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Genomic prediction to accelerate the rate of genetic gain in Chickpea for providing nutritional food security

Roorkiwal, M., Chellapilla, B., Santantonio, N., Jarquin, D., Samineni, S., Jones, E., Robbins, K., Singh, N.P., Crossa, J. and Varshney, R.K.ORCID: 0000-0002-4562-9131 (2020) Genomic prediction to accelerate the rate of genetic gain in Chickpea for providing nutritional food security. In: Plant & Animal Genome Conference XXVIII, 11 - 15 January 2020, San Diego, CA

Abstract

Chickpea (Cicer arietinum) is the second most important food legume globally, which plays a key role in ensuring the nutritional food security. Average chickpea productivity has been restricted to ~ 1 t h-1 due to several biotic and abiotic stresses. Prolonged use of conventional breeding approaches have started to fall short of meeting the yield and nutrition demands. To address the issues related to complex traits such as yield which is controlled by multiple QTLs, genomic selection (GS) approach can be very useful in crop breeding to capture several genes with minor additive effects. GS offers breeders to select lines prior to field phenotyping using genotyping data, resulting in reduced cost and shortening of selection cycles. Initial results on GS in chickpea using 320 elite breeding lines suggested high prediction accuracies for diverse yield and yield related traits. Inclusion of G x E effects in GS models has shown significant improvement of prediction accuracies in breeding programs. In order to assess the potential of GS in chickpea breeding program 6000 F5 lines form 12 different crosses from ICRISAT and IARI breeding programs were selected and genotyped using DArTseq platform. After merging the markers from the training and prediction sets, which were run on different DArT marker platforms (DArTseq and LD DArT), about a thousand markers were used to run the prediction models. The cross validation prediction accuracy were run with a 10-fold consolidation scheme. Each cross validation was repeated 10 times with new random folds, and the mean of the prediction accuracies was calculated. To compare the potential of GS models, two set of ~200 lines each were identified based on visual selection by breeder and based on genomic prediction based GEBVs. Both of these set were evaluated in the field conditions during 2018-19. Selection efficiency of GS over visual phenotypic selection was found significantly better. Genomic prediction based line selection over visual selection saves time and cost involved in large scale screening of populations.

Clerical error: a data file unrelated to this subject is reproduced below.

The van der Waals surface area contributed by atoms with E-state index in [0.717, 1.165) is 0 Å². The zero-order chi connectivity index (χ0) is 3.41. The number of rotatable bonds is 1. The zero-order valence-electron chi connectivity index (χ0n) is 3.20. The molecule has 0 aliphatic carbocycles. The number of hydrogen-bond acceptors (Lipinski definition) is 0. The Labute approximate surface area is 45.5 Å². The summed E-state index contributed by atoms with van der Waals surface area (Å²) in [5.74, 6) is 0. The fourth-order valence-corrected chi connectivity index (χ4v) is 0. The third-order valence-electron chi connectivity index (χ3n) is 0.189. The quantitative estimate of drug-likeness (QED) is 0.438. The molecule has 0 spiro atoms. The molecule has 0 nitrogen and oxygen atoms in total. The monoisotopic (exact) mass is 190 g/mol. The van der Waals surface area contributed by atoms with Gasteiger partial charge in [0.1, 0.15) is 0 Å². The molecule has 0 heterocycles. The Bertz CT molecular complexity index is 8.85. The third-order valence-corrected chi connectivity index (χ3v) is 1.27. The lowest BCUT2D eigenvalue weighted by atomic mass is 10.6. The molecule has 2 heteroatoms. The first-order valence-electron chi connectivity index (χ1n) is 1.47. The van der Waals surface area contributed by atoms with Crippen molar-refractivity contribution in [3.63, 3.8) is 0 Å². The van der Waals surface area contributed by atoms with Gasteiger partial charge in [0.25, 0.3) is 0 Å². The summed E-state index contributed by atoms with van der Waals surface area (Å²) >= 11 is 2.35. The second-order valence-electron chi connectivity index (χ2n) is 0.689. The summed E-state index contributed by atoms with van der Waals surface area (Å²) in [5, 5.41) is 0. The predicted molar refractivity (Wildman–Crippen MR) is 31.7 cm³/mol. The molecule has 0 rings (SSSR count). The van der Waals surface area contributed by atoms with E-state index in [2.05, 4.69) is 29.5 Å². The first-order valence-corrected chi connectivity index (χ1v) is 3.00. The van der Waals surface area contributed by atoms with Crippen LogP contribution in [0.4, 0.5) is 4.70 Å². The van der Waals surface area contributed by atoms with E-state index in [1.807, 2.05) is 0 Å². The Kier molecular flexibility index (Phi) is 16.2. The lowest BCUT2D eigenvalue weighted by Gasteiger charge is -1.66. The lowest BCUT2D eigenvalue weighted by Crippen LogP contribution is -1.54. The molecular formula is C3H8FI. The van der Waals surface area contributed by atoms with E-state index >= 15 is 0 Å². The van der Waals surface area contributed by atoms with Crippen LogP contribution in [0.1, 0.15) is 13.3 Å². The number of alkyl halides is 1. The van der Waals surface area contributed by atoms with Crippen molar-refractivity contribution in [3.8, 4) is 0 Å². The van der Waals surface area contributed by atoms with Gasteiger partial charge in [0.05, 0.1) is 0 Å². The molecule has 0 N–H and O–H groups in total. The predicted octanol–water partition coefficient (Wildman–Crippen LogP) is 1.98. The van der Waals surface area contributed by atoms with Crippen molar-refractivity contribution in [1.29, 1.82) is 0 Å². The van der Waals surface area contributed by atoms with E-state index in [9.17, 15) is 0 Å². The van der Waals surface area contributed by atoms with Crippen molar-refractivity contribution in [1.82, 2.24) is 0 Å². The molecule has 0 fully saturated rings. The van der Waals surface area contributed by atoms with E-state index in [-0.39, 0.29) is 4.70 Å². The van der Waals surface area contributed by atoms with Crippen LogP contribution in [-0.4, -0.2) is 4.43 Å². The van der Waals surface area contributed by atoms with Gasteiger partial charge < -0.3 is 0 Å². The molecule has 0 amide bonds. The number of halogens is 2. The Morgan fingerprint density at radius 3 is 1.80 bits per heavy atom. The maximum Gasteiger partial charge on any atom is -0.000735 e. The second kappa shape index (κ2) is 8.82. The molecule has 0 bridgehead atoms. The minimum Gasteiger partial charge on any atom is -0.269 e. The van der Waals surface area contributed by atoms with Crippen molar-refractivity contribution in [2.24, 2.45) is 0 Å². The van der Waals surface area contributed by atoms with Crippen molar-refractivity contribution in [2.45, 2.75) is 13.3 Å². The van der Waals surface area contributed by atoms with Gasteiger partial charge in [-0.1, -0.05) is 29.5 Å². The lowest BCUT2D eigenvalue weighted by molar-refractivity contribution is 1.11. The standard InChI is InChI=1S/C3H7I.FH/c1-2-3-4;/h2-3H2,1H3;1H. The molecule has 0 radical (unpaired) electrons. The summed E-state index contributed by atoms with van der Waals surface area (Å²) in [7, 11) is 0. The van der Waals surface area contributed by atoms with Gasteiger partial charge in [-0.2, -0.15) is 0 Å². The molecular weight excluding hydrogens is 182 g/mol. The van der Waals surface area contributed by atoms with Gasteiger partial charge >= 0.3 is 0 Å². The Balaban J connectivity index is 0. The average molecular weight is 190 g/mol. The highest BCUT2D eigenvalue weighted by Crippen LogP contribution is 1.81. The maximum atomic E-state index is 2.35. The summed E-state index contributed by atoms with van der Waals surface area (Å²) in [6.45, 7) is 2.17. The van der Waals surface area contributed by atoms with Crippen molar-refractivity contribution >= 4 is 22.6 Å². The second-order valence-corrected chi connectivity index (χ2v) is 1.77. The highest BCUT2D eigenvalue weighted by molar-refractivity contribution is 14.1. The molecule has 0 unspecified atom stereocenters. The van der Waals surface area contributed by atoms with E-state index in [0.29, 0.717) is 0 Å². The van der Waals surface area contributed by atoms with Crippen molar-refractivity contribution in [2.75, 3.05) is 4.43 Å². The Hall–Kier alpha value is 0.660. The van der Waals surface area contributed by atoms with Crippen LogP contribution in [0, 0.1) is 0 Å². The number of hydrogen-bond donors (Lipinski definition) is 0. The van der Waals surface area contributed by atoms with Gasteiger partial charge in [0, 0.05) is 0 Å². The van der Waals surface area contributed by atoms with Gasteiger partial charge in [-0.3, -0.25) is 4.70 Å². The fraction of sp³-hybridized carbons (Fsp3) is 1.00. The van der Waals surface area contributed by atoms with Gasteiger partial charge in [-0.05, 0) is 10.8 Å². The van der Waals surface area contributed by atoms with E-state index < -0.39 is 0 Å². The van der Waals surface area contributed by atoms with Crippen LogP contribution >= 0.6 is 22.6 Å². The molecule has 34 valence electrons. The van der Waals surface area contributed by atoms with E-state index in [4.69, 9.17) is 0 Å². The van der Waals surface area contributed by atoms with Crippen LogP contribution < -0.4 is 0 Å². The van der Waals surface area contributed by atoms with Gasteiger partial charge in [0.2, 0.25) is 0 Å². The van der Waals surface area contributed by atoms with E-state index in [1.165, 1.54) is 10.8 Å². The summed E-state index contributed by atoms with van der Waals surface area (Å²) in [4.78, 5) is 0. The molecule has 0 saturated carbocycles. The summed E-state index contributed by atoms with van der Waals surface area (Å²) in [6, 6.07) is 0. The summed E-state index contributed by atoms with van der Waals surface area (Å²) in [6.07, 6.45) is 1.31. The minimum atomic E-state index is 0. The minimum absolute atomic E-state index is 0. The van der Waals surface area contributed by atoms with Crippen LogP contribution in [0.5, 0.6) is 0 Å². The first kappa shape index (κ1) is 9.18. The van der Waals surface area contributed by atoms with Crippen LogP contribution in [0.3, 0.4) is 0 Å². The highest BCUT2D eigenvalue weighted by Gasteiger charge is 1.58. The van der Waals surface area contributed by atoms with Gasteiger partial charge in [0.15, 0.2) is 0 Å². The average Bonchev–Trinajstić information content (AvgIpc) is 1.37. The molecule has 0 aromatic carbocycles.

Item Type: Conference Paper
Conference Website: https://pag.confex.com/pag/xxviii/meetingapp.cgi/P...
URI: http://researchrepository.murdoch.edu.au/id/eprint/60200
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